In another project, dubbed "Green/Grey," students used ponds and a "green-loop" of walkways to help foster community. "Pixels," a third project, took an abstract approach to exploring the infrastructure, a plan that could be translated into a built form. Another project wove farming zones of various sizes into the design. "Team Texagon" oriented groups of houses toward neighborhood swimming pools and had public buildings overlooking small bodies of water – all with the idea of people being able to enjoy the restorative power of water.

Armstrong said, "I am blown away by the level of sophistication of these third-year students. My inclination would be to take pieces from each to combine in one solution."

Making an Educational Wetland

How do you turn a former industrial landscape into a wetland that provides educational and recreational opportunities?

Working with the city of Portsmouth, Portsmouth Public Schools and community partners, U.Va. students re-imagined an area known as Paradise Creek as a public park. They designed and completed construction documents for park structures intended to engage urban children in hands-on exploration and learning, including a wetland learning lab and rainwater filtration pavilion.

Architecture professor and associate dean for research Phoebe Crisman led the project, building on the successful Learning Barge project, which engaged U.Va. students in the design and construction of a floating, environmental classroom on the Elizabeth River.

A Healthier Location for a Health Care Facility

Creating a conceptual framework for how to design healthy environments by using geographic information system mapping and "Healthy Development Measurement Tools" was the focus of a pilot course, "Design of Healthy Environments," led by architecture lecturer Schaeffer Somers with collaborator Matthew Trowbridge, associate research director at the School of Medicine.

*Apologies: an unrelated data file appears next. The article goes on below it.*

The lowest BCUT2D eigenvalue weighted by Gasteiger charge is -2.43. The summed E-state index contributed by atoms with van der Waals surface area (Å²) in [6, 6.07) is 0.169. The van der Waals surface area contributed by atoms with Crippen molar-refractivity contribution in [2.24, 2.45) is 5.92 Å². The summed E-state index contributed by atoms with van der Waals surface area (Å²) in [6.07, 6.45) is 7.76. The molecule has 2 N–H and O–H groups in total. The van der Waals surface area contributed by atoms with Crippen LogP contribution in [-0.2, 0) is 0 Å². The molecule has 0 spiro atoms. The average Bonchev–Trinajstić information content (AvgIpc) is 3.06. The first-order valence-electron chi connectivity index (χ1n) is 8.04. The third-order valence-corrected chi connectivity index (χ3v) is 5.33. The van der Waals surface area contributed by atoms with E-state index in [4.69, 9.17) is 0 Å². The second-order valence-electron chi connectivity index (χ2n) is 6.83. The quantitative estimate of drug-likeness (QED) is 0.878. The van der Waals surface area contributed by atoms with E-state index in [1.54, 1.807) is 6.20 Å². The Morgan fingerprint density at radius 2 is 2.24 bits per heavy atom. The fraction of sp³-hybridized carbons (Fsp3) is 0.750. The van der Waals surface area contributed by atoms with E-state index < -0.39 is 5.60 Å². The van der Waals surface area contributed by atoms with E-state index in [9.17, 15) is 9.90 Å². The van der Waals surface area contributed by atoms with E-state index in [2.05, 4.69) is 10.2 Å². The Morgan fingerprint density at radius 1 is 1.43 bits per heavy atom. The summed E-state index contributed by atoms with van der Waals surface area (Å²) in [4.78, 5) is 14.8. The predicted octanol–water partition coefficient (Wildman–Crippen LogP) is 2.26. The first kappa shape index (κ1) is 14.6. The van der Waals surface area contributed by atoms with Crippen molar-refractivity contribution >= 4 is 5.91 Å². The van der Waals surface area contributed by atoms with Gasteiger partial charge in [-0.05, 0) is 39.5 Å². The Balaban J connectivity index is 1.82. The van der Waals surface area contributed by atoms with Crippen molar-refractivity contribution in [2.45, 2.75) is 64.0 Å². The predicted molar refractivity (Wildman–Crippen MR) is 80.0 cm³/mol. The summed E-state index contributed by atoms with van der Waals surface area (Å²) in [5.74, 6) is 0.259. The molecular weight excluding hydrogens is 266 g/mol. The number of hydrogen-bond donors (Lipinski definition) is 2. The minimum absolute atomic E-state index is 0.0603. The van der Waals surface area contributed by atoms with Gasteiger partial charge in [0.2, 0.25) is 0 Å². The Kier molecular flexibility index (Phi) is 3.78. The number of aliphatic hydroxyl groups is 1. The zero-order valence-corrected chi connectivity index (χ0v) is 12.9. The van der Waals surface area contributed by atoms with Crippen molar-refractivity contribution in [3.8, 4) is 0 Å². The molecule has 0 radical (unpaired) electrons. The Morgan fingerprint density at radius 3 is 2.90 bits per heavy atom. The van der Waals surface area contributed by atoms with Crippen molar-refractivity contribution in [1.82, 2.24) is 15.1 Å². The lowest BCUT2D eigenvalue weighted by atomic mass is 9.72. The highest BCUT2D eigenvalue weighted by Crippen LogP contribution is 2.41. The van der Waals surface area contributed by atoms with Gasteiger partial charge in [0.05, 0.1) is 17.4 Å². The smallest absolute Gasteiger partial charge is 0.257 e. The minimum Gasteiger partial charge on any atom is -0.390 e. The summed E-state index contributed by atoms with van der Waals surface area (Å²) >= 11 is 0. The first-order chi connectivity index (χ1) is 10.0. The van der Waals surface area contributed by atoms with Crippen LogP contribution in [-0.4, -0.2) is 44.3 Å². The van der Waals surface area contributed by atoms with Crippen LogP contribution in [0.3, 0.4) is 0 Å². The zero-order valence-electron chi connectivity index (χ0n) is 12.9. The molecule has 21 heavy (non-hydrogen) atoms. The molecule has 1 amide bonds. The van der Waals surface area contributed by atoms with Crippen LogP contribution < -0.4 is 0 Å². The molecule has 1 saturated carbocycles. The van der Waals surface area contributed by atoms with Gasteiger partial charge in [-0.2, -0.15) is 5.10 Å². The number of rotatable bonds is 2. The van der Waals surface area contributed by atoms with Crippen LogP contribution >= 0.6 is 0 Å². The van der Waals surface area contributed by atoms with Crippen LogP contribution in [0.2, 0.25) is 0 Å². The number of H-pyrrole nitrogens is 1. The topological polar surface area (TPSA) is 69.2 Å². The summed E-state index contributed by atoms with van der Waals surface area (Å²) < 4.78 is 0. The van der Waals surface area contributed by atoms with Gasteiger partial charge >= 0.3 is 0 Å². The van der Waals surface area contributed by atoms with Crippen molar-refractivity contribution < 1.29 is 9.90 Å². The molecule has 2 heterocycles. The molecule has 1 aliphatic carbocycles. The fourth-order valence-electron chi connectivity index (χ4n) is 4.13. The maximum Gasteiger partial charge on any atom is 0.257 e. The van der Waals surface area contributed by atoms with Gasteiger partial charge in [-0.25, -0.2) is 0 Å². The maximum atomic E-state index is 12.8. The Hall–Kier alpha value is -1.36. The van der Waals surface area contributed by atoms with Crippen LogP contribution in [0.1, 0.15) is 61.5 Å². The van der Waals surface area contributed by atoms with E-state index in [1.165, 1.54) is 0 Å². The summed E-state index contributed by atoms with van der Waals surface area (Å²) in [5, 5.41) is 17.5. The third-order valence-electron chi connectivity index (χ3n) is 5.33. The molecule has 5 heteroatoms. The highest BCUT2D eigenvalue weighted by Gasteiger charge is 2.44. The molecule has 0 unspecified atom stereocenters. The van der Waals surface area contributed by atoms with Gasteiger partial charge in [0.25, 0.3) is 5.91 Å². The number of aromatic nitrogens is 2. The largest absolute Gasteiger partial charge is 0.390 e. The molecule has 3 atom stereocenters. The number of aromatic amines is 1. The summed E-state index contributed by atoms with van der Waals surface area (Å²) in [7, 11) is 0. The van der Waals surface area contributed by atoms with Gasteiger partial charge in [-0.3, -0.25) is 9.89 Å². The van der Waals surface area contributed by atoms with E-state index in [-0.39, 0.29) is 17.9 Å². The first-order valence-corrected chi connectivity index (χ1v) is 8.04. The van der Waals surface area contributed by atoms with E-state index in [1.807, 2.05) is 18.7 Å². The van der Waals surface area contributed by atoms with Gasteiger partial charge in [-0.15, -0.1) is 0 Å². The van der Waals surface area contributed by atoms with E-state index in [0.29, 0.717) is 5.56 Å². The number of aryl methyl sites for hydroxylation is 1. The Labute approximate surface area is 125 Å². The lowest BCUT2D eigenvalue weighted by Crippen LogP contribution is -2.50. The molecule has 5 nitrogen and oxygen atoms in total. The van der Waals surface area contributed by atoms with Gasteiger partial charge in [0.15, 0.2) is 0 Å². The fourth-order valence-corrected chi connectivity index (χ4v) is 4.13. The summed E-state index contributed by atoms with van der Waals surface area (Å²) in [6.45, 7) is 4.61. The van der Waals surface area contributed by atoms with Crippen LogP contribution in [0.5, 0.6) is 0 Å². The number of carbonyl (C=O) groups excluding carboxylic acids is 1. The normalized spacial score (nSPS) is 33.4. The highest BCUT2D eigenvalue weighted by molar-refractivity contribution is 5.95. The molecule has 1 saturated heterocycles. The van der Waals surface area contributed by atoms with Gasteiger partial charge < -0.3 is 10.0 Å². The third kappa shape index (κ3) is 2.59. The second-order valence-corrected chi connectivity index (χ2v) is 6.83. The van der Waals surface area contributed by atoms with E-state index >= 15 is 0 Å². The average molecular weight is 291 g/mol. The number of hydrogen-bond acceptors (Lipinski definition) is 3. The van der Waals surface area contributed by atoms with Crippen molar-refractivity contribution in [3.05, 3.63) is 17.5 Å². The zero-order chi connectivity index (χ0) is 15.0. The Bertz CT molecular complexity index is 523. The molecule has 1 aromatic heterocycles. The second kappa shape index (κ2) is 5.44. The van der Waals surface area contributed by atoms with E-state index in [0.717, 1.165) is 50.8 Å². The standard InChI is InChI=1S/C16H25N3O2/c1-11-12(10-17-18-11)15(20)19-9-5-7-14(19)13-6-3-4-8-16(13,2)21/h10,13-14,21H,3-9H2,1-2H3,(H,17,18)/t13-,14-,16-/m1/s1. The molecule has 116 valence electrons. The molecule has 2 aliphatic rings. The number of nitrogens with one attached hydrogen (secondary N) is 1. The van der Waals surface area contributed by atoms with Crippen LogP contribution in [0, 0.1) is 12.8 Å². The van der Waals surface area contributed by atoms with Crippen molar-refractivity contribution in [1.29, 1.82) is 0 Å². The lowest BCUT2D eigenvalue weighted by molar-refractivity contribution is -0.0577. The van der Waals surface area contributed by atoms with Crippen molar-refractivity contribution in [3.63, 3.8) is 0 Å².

Students drawn from urban planning, architecture, engineering and environmental sciences applied their research to help Dr. Norm Oliver, director of the U.Va. Primary Care Center's Department of Family Medicine, consider possibilities for moving the center from its location at the U.Va. Medical Center complex. The Center for Design and Health facilitated the project.

The students identified three possible relocation sites. At one, their research uncovered the need for a space that neighborhood residents could use for activities and meetings. Another site could include a local produce market and expand use of nearby trails by making parking at the site available after hours.

'Healing Landscapes'

Reuben Rainey, a professor emeritus of landscape architecture, led "The Healing Landscape," which explored the design of "healing" environments for a wide range of health care facilities. The patient-centered design ranges from family medical facilities in Honduras to mental health facilities to rooftop gardens for the U.Va. oncology clinic. The cross-disciplinary course, which Rainey has taught for 25 years, draws architecture, landscape architecture, planning, pre-med and government students.

"It's exciting that more work in design and health is going on in the school and that it's getting into the curriculum in terms of the design studio," he said.

– by Jane Ford